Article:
Should you buy a UK property now after Brexit?
Following the shocking vote by the UK to leave the European Union, investors are reeling from the uncertainty that they are now faced with.
What's worse is that the situation doesn't seem to get better, as no one seems to want to take up the role of Prime Minister to administer the successful exit of UK.
For those who have seen the phenomenon fall of the British pound, one wonders if it is a good time to jump into the UK property market for some bargain-hunting.
On the day that the news of Brexit was announced, the British pound fell as much as 11 percent against the US dollar, touching US$1.3229 and registering a 31-year low. Against the local currency, the British pound is down 14.5 percent year-to-date.
With the political vacuum going on in the UK, it doesn't seem like much chance that investor sentiments will get better. With this in mind, experts say that there could be some opportunities in the UK property market.
Why Buy UK Property now?
UK property likely to be cheaper now
With the devaluation of the sterling, property valuations are lowered in local currency terms. This means that the Singapore dollar has a better purchasing power.
Other than the falling pound, other factors are likely to influence a drop in UK property prices. According to several news articles, sales volumes are expected to decrease by as much as 5 to 10 percent across the country, which will ultimately hit home prices.
UK Property remains an Asian favourite
Despite the Brexit and the underlying negative implications for its economy, some real estate analysts maintain that a period of uncertainty can create opportunities for investments.
This is especially so for Asian real-estate investors who loved investing in UK properties. According to a Knight Frank report, Singapore was the largest Asian investor in the UK real-estate market from June 2013-2015 with an investment amount of US$6.44 billion.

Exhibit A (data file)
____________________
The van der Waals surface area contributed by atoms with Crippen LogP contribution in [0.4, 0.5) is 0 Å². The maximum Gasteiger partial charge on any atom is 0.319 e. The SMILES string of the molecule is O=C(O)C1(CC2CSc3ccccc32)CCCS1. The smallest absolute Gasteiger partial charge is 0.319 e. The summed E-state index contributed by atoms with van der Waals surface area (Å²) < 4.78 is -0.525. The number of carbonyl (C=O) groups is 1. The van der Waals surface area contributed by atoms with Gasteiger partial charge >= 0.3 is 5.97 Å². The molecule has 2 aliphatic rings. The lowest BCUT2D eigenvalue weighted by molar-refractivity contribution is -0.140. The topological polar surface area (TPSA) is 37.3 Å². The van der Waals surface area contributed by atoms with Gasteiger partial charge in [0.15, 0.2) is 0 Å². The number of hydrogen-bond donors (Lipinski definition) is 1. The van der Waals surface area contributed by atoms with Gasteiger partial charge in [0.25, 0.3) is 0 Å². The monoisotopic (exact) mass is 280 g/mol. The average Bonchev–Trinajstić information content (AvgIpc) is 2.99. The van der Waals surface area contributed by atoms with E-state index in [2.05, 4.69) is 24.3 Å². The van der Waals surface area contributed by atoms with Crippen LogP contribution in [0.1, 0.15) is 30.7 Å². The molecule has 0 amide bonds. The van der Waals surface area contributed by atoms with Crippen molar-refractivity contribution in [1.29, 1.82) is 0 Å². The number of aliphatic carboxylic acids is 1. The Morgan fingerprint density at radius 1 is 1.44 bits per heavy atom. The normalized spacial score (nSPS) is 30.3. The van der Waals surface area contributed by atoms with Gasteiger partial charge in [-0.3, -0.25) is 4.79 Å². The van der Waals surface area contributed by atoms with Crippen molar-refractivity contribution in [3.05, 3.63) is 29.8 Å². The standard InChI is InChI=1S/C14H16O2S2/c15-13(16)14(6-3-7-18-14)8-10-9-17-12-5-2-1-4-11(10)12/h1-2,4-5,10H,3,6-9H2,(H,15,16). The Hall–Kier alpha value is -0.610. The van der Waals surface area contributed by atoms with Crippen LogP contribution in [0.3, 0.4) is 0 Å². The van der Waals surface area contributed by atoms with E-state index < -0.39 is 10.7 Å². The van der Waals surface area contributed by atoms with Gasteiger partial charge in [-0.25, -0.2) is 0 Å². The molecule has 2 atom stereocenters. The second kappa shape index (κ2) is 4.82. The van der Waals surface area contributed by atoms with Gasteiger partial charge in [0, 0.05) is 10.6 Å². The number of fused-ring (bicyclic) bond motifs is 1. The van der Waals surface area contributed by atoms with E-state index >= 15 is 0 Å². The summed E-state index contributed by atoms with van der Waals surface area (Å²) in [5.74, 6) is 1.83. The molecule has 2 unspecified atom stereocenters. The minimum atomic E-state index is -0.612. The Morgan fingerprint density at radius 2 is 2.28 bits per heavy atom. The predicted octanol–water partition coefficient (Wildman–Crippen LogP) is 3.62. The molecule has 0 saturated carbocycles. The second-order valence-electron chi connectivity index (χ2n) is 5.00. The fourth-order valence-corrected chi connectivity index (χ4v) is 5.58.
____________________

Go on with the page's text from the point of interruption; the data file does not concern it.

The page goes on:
The fact is that even after the referendum. Asian investors are likely to continue buying UK properties since they offer stable and relatively attractive yields.
Interest rates might go lower
Against the backdrop of a weaker housing market, Bank of England's representative has said that they “will not hesitate to take any additional measures required” to reassure financial markets. These measures would likely be a cut in the interest rates – a measure often taken by central banks in times of crisis in order to boost lending.
If this happens, investors can expect lower interest rates to translate to cheaper home loans.
But before you jump in…
While there seem to be some bargain-hunting opportunities, the uncertainty that continues to persist in the UK remains and that can be a double-edged sword.
Investors would be wise to consider any investments carefully. This is especially true for property investments which require larger amounts of capital and are harder to dispose of when the time comes to sell.
Investors should also preferably have the holding power to sit through a likely downturn in the UK property market in order to ensure that their investments are worth the volatile ride ahead.